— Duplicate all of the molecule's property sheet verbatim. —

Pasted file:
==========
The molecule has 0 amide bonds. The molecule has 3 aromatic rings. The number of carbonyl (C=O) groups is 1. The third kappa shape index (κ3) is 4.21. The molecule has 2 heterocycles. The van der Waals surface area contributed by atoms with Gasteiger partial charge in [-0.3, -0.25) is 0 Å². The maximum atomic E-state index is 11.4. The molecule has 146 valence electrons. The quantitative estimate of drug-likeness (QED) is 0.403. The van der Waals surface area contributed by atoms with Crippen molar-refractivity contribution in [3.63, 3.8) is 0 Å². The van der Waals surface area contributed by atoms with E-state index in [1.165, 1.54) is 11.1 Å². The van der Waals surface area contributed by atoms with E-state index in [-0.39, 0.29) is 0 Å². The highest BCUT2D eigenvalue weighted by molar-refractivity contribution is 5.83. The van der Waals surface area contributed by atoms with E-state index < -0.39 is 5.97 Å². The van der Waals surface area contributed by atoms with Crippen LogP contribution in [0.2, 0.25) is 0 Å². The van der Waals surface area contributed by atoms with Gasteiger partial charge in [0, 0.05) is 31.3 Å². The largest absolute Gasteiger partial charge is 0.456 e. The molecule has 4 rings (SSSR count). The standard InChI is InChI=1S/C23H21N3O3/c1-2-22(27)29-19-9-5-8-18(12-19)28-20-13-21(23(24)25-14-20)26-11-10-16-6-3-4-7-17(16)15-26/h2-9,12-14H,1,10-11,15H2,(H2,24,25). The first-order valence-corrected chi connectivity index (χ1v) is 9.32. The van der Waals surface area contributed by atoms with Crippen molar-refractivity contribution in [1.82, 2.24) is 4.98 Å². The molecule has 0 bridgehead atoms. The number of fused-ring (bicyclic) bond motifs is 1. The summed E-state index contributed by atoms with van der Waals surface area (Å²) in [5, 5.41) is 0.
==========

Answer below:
The molecule has 0 amide bonds. The molecule has 3 aromatic rings. The number of carbonyl (C=O) groups is 1. The third kappa shape index (κ3) is 4.21. The molecule has 2 heterocycles. The van der Waals surface area contributed by atoms with Gasteiger partial charge in [-0.3, -0.25) is 0 Å². The maximum atomic E-state index is 11.4. The molecule has 146 valence electrons. The quantitative estimate of drug-likeness (QED) is 0.403. The van der Waals surface area contributed by atoms with Crippen molar-refractivity contribution in [3.63, 3.8) is 0 Å². The van der Waals surface area contributed by atoms with E-state index in [1.165, 1.54) is 11.1 Å². The van der Waals surface area contributed by atoms with E-state index in [-0.39, 0.29) is 0 Å². The highest BCUT2D eigenvalue weighted by molar-refractivity contribution is 5.83. The van der Waals surface area contributed by atoms with E-state index < -0.39 is 5.97 Å². The van der Waals surface area contributed by atoms with Crippen LogP contribution in [0.2, 0.25) is 0 Å². The van der Waals surface area contributed by atoms with Gasteiger partial charge in [0, 0.05) is 31.3 Å². The largest absolute Gasteiger partial charge is 0.456 e. The molecule has 4 rings (SSSR count). The standard InChI is InChI=1S/C23H21N3O3/c1-2-22(27)29-19-9-5-8-18(12-19)28-20-13-21(23(24)25-14-20)26-11-10-16-6-3-4-7-17(16)15-26/h2-9,12-14H,1,10-11,15H2,(H2,24,25). The first-order valence-corrected chi connectivity index (χ1v) is 9.32. The van der Waals surface area contributed by atoms with Crippen molar-refractivity contribution in [1.82, 2.24) is 4.98 Å². The molecule has 0 bridgehead atoms. The number of fused-ring (bicyclic) bond motifs is 1. The summed E-state index contributed by atoms with van der Waals surface area (Å²) in [5, 5.41) is 0.